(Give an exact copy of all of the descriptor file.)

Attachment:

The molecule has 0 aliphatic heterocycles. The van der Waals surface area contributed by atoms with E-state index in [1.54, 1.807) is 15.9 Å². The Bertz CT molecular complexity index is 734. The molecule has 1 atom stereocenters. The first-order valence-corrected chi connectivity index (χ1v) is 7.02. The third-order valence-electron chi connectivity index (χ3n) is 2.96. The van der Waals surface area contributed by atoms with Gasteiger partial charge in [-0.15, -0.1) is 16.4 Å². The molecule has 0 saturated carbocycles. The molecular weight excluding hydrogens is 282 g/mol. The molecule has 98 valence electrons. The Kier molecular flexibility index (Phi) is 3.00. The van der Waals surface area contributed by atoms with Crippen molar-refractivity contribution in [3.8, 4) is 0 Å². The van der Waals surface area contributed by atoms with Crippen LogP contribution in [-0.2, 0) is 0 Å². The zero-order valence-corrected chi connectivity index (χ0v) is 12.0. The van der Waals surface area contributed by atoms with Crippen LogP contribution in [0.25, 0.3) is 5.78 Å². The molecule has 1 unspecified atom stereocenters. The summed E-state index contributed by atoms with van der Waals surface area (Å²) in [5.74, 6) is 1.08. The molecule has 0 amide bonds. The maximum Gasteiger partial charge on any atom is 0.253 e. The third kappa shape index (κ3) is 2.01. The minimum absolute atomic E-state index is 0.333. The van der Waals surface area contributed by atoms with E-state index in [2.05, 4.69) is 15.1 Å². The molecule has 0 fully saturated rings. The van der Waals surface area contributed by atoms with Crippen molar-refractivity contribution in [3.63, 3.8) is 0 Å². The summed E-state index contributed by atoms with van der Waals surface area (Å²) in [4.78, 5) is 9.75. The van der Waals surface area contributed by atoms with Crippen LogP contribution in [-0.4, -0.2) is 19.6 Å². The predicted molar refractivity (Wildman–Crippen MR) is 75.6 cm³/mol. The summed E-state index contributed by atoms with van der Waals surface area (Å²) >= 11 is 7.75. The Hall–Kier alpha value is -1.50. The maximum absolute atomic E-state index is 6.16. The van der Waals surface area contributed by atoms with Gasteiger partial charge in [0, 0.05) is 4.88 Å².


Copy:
The molecule has 0 aliphatic heterocycles. The van der Waals surface area contributed by atoms with E-state index in [1.54, 1.807) is 15.9 Å². The Bertz CT molecular complexity index is 734. The molecule has 1 atom stereocenters. The first-order valence-corrected chi connectivity index (χ1v) is 7.02. The third-order valence-electron chi connectivity index (χ3n) is 2.96. The van der Waals surface area contributed by atoms with Gasteiger partial charge in [-0.15, -0.1) is 16.4 Å². The molecule has 0 saturated carbocycles. The molecular weight excluding hydrogens is 282 g/mol. The molecule has 98 valence electrons. The Kier molecular flexibility index (Phi) is 3.00. The van der Waals surface area contributed by atoms with Crippen molar-refractivity contribution in [3.8, 4) is 0 Å². The van der Waals surface area contributed by atoms with Crippen LogP contribution in [-0.2, 0) is 0 Å². The zero-order valence-corrected chi connectivity index (χ0v) is 12.0. The van der Waals surface area contributed by atoms with Crippen LogP contribution in [0.25, 0.3) is 5.78 Å². The molecule has 1 unspecified atom stereocenters. The summed E-state index contributed by atoms with van der Waals surface area (Å²) in [5.74, 6) is 1.08. The molecule has 0 amide bonds. The maximum Gasteiger partial charge on any atom is 0.253 e. The third kappa shape index (κ3) is 2.01. The minimum absolute atomic E-state index is 0.333. The van der Waals surface area contributed by atoms with E-state index in [2.05, 4.69) is 15.1 Å². The molecule has 0 fully saturated rings. The van der Waals surface area contributed by atoms with Crippen molar-refractivity contribution in [3.63, 3.8) is 0 Å². The summed E-state index contributed by atoms with van der Waals surface area (Å²) in [4.78, 5) is 9.75. The van der Waals surface area contributed by atoms with Crippen LogP contribution in [-0.4, -0.2) is 19.6 Å². The predicted molar refractivity (Wildman–Crippen MR) is 75.6 cm³/mol. The summed E-state index contributed by atoms with van der Waals surface area (Å²) >= 11 is 7.75. The Hall–Kier alpha value is -1.50. The maximum absolute atomic E-state index is 6.16. The van der Waals surface area contributed by atoms with Gasteiger partial charge in [0, 0.05) is 4.88 Å².